BMW-X4-UKNearly 1 in 5 British BMW sale is an X-badged SUV, the firm has revealed, as it prepares to launch its fifth X model, the X4.

X models now account for 18% of BMW UK sales, revealed product operations manager Natasha Newman, speaking at the UK launch of the firm’s new ‘sports activity coupe’ X4 (the smaller sibling to the X6).

While the X4 won’t significantly drive UK X sales much further – even in its best year, BMW will only sell 2000, due to limited supplies – a mid-life facelift for its more practical and strong-selling sister car, the X3, could theoretically see that 20% barrier broken. The refreshed X3 gets BMW’s new-generation 2.0-litre diesel engine, a front end restyle and £1700 extra equipment that more than offsets a £1000 price increase.

However, there is one significant limiting factor…

BMW X in the UK: we demand more than we get

Newman said the X3 will outsell the X4 three to one, just as the X5 outsells the X6 three times over. None of them is BMW’s best-selling X car of all though; the junior X1 takes that honour, accounting for… um, one in three UK BMW X sale. The X3 and X5 take around a quarter each, leaving the two flash X coupes to take the rest.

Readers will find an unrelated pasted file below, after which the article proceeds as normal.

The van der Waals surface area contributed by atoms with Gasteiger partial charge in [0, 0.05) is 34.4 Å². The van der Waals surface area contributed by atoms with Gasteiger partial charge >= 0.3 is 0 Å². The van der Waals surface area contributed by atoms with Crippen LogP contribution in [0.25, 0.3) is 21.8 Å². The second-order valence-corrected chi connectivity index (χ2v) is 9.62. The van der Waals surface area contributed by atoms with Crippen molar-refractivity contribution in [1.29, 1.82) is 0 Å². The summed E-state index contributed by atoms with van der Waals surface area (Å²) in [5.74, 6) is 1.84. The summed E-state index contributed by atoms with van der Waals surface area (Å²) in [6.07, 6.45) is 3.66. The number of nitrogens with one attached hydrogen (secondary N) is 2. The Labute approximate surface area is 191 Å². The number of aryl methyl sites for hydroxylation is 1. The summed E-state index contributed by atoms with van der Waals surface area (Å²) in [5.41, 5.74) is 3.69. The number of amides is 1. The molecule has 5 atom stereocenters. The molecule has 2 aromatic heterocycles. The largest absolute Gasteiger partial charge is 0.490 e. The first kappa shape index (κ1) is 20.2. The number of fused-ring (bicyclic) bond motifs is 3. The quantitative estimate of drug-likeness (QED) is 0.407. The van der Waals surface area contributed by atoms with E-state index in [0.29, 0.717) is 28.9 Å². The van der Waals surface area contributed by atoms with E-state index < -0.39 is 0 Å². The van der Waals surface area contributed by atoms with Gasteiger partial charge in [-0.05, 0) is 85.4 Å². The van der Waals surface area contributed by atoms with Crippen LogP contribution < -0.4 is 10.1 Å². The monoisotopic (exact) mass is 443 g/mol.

Newman would never admit to frustration at supply, though, but one stat was telling: there’s more than a six-month waiting list for the X3. This is helping keep retained values high – the X3 retains as much as 50% after three years – but such impressive RVs is also helping feed further demand because of the favourable PCP rates they help generate. A positive virtuous circle… unless you’re on the waiting list for an X3.

The BMW X3 still managed to outsell the Audi Q5 in 2015, but the firm almost certainly wishes it could further extend its sales lead to reduce such extended lead times and help the X models capitalise on market demand. The admission that it will not be able to sell more than 2000 X4 in a peak year because it can’t get stocks suggests the limiting factor in more Brits buying X cars is not demand, but supply.

Brits like their X and, it seems, would gladly have more of it; BMW’s challenge is in ensuring patient anticipation doesn’t turn into frustrated exits to one of the growing group of premium SUV rivals. The diplomatic skills of dealers will be crucial.